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Fallout from Lance Armstrong drug scandal could have collateral damage on Canadian cycling

Jim Morris
Eh Game

The stench from the Lance Armstrong scandal has drifted over Canadian cycling with the admission by Toronto's Michael Barry he used ban substances in the summer of 2006 while riding with Armstrong on the U.S. Postal Service Team.

Barry is one of 11 former teammates who testified against Armstrong during a U.S. Anti-Doping Agency investigation. The agency's release of over 1,000 pages of evidence against Armstrong confirms what many people already believed about one of the biggest names in road cycling but also shattered the last hopes of some who hung on to the belief the American cancer survivor was clean when won seven Tour de France titles.

Many of Armstrong's fans continue to support him and his lawyer has denied the allegations. For his part, Barry made a mea culpa his website.

"I apologize to those I deceived,'' he wrote. "I will accept my suspension and any other consequences. I will work hard to regain people's trust.''

There will continue to be fallout from the Armstrong allegations but will cycling in Canada suffer collateral damage?

Former Olympian Bruce Kidd worries that government bodies who invest in sport may hesitate before spending money on cycling because of the perception it's dirty.

For any athlete to succeed there needs to be coaching, training and the proper facilities. That all costs money. That money mostly comes from federal, provincial or civic governments.

"Will this (scandal) discourage public authorities, community-minded people, to create the conditions for Canadians to excel in road cycling?'' Kidd, a professor at the faculty of kinesiology and physical education at the University of Toronto, said in an interview.

"Or will they say "Jesus, why should we spend our time and energy and encourage our kids to take up a sport that's corrupt and drug-ridden at every level.''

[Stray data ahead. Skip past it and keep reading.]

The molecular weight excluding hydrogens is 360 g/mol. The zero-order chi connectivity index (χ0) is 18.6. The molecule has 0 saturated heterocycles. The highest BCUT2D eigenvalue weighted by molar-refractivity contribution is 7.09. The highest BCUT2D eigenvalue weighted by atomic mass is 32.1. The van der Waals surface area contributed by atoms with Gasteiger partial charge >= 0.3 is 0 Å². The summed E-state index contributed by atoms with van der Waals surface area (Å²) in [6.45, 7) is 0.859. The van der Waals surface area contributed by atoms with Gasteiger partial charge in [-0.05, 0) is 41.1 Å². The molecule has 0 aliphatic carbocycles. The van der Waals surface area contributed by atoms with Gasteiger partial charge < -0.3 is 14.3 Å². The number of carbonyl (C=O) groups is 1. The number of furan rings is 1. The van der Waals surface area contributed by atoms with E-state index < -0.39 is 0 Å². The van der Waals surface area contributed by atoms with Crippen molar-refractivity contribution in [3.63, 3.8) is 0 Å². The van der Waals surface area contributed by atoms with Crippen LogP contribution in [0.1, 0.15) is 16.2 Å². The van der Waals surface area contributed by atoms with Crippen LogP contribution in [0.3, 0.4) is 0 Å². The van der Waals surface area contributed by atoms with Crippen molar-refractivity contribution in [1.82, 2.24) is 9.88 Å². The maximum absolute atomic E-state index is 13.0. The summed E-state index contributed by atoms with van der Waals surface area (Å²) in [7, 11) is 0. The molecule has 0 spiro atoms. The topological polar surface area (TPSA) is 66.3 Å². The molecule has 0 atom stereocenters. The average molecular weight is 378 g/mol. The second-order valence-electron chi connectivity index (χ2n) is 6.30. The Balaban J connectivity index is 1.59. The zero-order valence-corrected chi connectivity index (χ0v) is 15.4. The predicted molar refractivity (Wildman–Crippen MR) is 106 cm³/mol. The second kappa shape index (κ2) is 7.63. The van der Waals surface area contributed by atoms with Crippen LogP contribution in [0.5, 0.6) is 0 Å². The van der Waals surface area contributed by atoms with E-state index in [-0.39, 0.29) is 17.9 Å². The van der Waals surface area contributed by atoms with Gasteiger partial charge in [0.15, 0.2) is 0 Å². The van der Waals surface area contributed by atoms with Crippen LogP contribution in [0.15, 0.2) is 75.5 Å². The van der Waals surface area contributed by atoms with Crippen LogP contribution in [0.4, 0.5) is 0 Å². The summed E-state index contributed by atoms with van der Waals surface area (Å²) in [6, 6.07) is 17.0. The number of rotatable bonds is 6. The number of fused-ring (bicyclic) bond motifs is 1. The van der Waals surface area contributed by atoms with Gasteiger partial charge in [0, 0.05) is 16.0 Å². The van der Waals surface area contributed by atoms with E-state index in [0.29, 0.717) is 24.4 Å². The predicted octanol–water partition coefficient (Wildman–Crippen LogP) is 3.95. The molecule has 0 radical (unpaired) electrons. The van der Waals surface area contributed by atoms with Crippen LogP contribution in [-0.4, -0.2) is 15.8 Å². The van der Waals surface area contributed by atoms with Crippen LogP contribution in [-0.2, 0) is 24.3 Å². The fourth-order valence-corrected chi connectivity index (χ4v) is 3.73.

When governments spend money on sport programs they trumpet ideals like sportsmanship, values, fair play and national pride. Those laudable objectives  pale when associated with a sport that appears to have an entrenched drug culture.

"The politicians . . . they want to create opportunities for kids for a lot of reasons but they want those opportunities to be consistent with the values of this country,'' said Kidd. "They want this consistent with the idea that sport is part of  citizenship building, community building, national building.''

This all comes at a time when Canadian interest in road cycling has grown following Ryder Hesjedal's victory in the Giro d'Italia.

Cycling Canada was quick to defend the sport. It says strides have been taken in the last seven years to clean up cycling. The association also called on the International Cycling Union, the Canadian Centre for Ethics in Sports and the World Anti-doping Agency to continue the battle against doping.

"We will continue to enhance our efforts to educate around doping in our sport so that all athletes compete on a fair and equal basis,'' John Tolkamp, Cycling Canada's president, said in a release.

"Besides educating our athletes we will continue to work with the UCI, CCES and other partners to improve processes and programs to ensure fair sport in Canada."

Cycling isn't the only sport that faces drug problems. Hopefully it doesn't become the whipping boy for politicians looking to polish their image.

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